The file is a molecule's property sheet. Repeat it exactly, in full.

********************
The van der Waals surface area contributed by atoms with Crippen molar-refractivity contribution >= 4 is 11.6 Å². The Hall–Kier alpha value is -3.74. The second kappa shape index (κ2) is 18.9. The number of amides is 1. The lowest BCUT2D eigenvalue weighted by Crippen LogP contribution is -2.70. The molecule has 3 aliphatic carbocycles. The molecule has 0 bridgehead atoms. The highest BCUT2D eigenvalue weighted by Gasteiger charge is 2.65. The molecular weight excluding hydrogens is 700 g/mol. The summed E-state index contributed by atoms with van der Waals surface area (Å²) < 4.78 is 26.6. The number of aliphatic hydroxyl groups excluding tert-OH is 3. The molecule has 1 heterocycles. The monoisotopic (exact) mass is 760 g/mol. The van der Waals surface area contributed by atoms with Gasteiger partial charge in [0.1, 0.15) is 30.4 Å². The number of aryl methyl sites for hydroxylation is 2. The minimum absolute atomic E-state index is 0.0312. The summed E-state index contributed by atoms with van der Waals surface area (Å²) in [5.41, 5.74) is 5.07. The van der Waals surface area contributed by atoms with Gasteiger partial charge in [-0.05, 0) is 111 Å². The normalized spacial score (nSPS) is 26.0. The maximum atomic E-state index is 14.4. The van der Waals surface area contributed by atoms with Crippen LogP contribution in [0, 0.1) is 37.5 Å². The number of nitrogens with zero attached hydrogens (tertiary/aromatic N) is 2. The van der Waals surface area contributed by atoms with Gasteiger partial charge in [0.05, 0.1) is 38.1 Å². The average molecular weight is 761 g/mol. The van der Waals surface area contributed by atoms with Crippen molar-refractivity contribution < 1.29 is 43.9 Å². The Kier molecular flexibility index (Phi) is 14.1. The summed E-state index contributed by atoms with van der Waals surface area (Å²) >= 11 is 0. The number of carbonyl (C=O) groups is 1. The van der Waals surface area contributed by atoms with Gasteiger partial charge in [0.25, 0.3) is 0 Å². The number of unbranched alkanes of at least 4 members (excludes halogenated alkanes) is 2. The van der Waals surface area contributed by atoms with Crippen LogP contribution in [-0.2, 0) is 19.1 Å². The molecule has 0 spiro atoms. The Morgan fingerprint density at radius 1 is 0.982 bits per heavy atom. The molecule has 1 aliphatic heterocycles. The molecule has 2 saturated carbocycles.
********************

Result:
The van der Waals surface area contributed by atoms with Crippen molar-refractivity contribution >= 4 is 11.6 Å². The Hall–Kier alpha value is -3.74. The second kappa shape index (κ2) is 18.9. The number of amides is 1. The lowest BCUT2D eigenvalue weighted by Crippen LogP contribution is -2.70. The molecule has 3 aliphatic carbocycles. The molecule has 0 bridgehead atoms. The highest BCUT2D eigenvalue weighted by Gasteiger charge is 2.65. The molecular weight excluding hydrogens is 700 g/mol. The summed E-state index contributed by atoms with van der Waals surface area (Å²) < 4.78 is 26.6. The number of aliphatic hydroxyl groups excluding tert-OH is 3. The molecule has 1 heterocycles. The monoisotopic (exact) mass is 760 g/mol. The van der Waals surface area contributed by atoms with Gasteiger partial charge in [0.1, 0.15) is 30.4 Å². The number of aryl methyl sites for hydroxylation is 2. The minimum absolute atomic E-state index is 0.0312. The summed E-state index contributed by atoms with van der Waals surface area (Å²) in [5.41, 5.74) is 5.07. The van der Waals surface area contributed by atoms with Gasteiger partial charge in [-0.05, 0) is 111 Å². The normalized spacial score (nSPS) is 26.0. The maximum atomic E-state index is 14.4. The van der Waals surface area contributed by atoms with Crippen LogP contribution in [0, 0.1) is 37.5 Å². The number of nitrogens with zero attached hydrogens (tertiary/aromatic N) is 2. The van der Waals surface area contributed by atoms with Gasteiger partial charge in [0.05, 0.1) is 38.1 Å². The average molecular weight is 761 g/mol. The van der Waals surface area contributed by atoms with Crippen molar-refractivity contribution < 1.29 is 43.9 Å². The Kier molecular flexibility index (Phi) is 14.1. The summed E-state index contributed by atoms with van der Waals surface area (Å²) >= 11 is 0. The number of carbonyl (C=O) groups is 1. The van der Waals surface area contributed by atoms with Gasteiger partial charge in [0.25, 0.3) is 0 Å². The number of unbranched alkanes of at least 4 members (excludes halogenated alkanes) is 2. The van der Waals surface area contributed by atoms with Crippen LogP contribution in [-0.2, 0) is 19.1 Å². The molecule has 0 spiro atoms. The Morgan fingerprint density at radius 1 is 0.982 bits per heavy atom. The molecule has 1 aliphatic heterocycles. The molecule has 2 saturated carbocycles.